Problems with the Follow-Through

As a follow-up to the last entry, I did in fact meet my goal of 500 words a day for the entire month of July. However, that success was short-lived, as the ultimate goal was to build a habit of writing 500 words every day for the rest of forever, and unfortunately I only made it through the first week of August.

It’s easy to let all the other daily stuff distract you. It’s easy to get derailed. Maybe it’s Sunday morning, and you’re tired and hungover, and you go out for bagels with your best guy and suddenly the whole afternoon has been frittered away and you haven’t accomplished anything. Or maybe you wake up during the week, and you can’t quite seem to get it together for work, so you end up wasting too much of your morning time, which is your best time to write, and you run to the train without having completed anything, only to come home later too tired and drained to do anything except watch X-Files re-runs on Netflix (welcome to my life). There are just so many excuses, so many tiny excuses, that end up knocking down whatever habits you’ve tried to set up.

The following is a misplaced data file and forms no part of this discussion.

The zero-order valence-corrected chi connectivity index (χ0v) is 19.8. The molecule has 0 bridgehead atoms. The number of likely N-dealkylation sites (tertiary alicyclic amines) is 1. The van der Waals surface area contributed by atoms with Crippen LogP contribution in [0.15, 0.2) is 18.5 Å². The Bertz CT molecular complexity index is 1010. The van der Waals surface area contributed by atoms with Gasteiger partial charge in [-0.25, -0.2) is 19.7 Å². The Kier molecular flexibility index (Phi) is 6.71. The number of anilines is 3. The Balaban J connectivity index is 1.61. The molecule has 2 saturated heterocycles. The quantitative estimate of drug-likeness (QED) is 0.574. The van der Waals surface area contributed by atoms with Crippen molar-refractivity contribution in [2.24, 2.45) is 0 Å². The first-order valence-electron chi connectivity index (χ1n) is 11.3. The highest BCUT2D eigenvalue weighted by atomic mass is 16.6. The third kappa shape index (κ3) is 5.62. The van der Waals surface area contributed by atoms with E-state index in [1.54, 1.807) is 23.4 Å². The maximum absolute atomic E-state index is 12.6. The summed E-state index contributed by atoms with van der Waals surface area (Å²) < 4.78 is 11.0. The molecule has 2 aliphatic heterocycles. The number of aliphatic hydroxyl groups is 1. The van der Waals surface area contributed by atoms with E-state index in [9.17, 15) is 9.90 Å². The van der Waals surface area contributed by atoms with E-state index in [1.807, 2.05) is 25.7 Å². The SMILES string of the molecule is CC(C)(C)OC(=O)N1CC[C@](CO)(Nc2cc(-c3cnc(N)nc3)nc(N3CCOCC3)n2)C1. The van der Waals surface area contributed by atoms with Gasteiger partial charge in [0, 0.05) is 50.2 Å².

In college, one of my professors said he thought I was capable, but that I always lost it in the follow-through. I agree. There’s something about making a commitment to my creative work that changes it from something I enjoy into a weight hanging around my neck, dragging me down. I become reticent and resistant; I no longer want to do whatever it is that I wanted to do. Once work has been started on a project, it becomes a reality, and the reality of a piece of work is much more overwhelming than the free-floating dream of it.

But that’s a childish reaction, and one that’s based out of the fear that I am, in fact, as extraordinarily unremarkable as I know myself to be. My desire to be right, to create something of meaning, makes me impotent. So it would seem the best course of action would be to remove the self, the ego, from my work, and try to concentrate on whatever it is about the piece that inspired me to make it in the first place. To concentrate on the purity of the work, with thoughts of how others would judge it left behind.

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